December 9, 2016 - 12:51 AMT
PanARMENIAN.Net - The Netherlands has threatened to scupper a trade and security deal between the Ukraine and the EU unless it receives legally binding guarantees at a summit of European leaders next week, the Financial Times reports.
In an interview with the Financial Times, Mark Rutte, Dutch prime minister, outlined his demands for a decision signed by EU heads of government, making clear that the “association agreement” will not create a defence guarantee for Ukraine or be a step towards its eventual membership of the bloc.
“If we do not get this we will put a law to parliament the next day, which will state that we will not ratify the association agreement,” said Rutte.
The deal between Ukraine and the EU was supposed to deepen political, economic and trade links. But the Dutch voted against the deal by a margin of nearly two-to-one in a referendum in April, fearing that the deal could lead to the Netherlands having to provide financial or even military support to Ukraine. Hanging over the campaign was the MH17 disaster, in which 196 Dutch people died when a passenger aircraft was shot down while flying over Ukraine.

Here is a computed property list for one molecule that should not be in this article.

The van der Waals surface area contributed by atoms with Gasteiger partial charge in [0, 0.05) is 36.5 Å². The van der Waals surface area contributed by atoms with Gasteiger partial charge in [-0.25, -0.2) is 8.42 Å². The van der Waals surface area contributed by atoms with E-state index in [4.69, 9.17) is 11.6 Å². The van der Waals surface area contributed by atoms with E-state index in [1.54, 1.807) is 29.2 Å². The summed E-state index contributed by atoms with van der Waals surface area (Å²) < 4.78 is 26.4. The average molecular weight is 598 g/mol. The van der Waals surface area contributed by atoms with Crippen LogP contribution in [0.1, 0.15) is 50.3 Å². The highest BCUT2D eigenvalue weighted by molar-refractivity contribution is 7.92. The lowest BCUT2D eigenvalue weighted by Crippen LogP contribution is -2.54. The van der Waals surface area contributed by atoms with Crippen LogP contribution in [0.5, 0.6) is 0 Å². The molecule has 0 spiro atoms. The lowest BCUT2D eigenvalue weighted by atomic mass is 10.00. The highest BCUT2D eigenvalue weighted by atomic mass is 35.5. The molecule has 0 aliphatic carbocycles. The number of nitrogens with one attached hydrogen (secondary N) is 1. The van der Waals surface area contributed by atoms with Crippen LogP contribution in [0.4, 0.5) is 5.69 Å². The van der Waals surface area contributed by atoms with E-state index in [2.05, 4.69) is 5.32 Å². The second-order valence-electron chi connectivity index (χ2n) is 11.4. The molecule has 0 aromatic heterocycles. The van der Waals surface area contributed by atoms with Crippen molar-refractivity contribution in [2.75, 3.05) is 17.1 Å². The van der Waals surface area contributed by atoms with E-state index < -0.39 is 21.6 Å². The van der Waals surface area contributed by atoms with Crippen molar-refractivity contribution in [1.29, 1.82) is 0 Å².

Although the referendum turnout was low and the result non-binding, most parties agreed to abide by the outcome, triggering months of talks between The Hague and Brussels.
Leaders from the EU’s 28 member states meet in Brussels on Thursday, December 8 to try to save the deal, which has been ratified by all EU member states except the Netherlands. “We are working on addressing the concerns that were raised in the referendum,” said Mr Rutte.
Some EU countries want to leave the door open to Kiev’s eventually joining the bloc despite fierce opposition from countries such as the Netherlands. Supporters of the association agreement see it as a bulwark against Russian aggression in Ukraine.